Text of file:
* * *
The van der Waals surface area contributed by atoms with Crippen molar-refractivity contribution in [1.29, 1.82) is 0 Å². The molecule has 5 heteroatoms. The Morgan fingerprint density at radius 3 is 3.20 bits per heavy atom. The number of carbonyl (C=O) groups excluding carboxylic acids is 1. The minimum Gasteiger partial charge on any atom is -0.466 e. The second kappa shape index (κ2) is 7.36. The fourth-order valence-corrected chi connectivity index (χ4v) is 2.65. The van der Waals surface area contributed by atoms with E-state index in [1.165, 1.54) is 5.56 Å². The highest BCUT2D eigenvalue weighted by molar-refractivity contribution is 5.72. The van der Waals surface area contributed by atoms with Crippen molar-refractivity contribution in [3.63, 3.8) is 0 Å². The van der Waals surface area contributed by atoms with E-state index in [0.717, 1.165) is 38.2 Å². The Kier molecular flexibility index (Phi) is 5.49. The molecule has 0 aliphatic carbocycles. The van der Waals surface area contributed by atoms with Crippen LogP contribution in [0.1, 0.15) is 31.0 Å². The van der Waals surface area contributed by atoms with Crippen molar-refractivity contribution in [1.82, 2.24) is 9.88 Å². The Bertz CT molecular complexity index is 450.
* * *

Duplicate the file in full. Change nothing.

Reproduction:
The van der Waals surface area contributed by atoms with Crippen molar-refractivity contribution in [1.29, 1.82) is 0 Å². The molecule has 5 heteroatoms. The Morgan fingerprint density at radius 3 is 3.20 bits per heavy atom. The number of carbonyl (C=O) groups excluding carboxylic acids is 1. The minimum Gasteiger partial charge on any atom is -0.466 e. The second kappa shape index (κ2) is 7.36. The fourth-order valence-corrected chi connectivity index (χ4v) is 2.65. The van der Waals surface area contributed by atoms with E-state index in [1.165, 1.54) is 5.56 Å². The highest BCUT2D eigenvalue weighted by molar-refractivity contribution is 5.72. The van der Waals surface area contributed by atoms with Crippen molar-refractivity contribution in [3.63, 3.8) is 0 Å². The van der Waals surface area contributed by atoms with E-state index in [0.717, 1.165) is 38.2 Å². The Kier molecular flexibility index (Phi) is 5.49. The molecule has 0 aliphatic carbocycles. The van der Waals surface area contributed by atoms with Crippen LogP contribution in [0.1, 0.15) is 31.0 Å². The van der Waals surface area contributed by atoms with Crippen molar-refractivity contribution in [1.82, 2.24) is 9.88 Å². The Bertz CT molecular complexity index is 450.